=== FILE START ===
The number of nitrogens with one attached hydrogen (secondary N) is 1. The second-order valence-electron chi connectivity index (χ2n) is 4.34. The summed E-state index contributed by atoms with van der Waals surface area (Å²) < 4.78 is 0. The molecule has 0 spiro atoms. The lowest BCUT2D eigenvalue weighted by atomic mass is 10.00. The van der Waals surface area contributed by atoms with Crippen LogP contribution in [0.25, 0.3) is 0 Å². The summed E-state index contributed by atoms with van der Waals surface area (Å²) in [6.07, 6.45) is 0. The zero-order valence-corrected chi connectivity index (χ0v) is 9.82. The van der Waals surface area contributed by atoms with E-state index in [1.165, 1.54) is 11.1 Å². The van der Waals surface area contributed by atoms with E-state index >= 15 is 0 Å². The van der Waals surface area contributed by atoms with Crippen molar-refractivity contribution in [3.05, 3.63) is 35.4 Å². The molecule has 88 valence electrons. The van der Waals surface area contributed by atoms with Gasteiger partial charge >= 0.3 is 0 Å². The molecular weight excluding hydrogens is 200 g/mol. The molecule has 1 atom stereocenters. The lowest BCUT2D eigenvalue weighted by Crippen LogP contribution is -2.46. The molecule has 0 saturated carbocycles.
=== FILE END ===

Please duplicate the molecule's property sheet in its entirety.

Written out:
The number of nitrogens with one attached hydrogen (secondary N) is 1. The second-order valence-electron chi connectivity index (χ2n) is 4.34. The summed E-state index contributed by atoms with van der Waals surface area (Å²) < 4.78 is 0. The molecule has 0 spiro atoms. The lowest BCUT2D eigenvalue weighted by atomic mass is 10.00. The van der Waals surface area contributed by atoms with Crippen LogP contribution in [0.25, 0.3) is 0 Å². The summed E-state index contributed by atoms with van der Waals surface area (Å²) in [6.07, 6.45) is 0. The zero-order valence-corrected chi connectivity index (χ0v) is 9.82. The van der Waals surface area contributed by atoms with E-state index in [1.165, 1.54) is 11.1 Å². The van der Waals surface area contributed by atoms with E-state index >= 15 is 0 Å². The van der Waals surface area contributed by atoms with Crippen molar-refractivity contribution in [3.05, 3.63) is 35.4 Å². The molecule has 88 valence electrons. The van der Waals surface area contributed by atoms with Gasteiger partial charge >= 0.3 is 0 Å². The molecular weight excluding hydrogens is 200 g/mol. The molecule has 1 atom stereocenters. The lowest BCUT2D eigenvalue weighted by Crippen LogP contribution is -2.46. The molecule has 0 saturated carbocycles.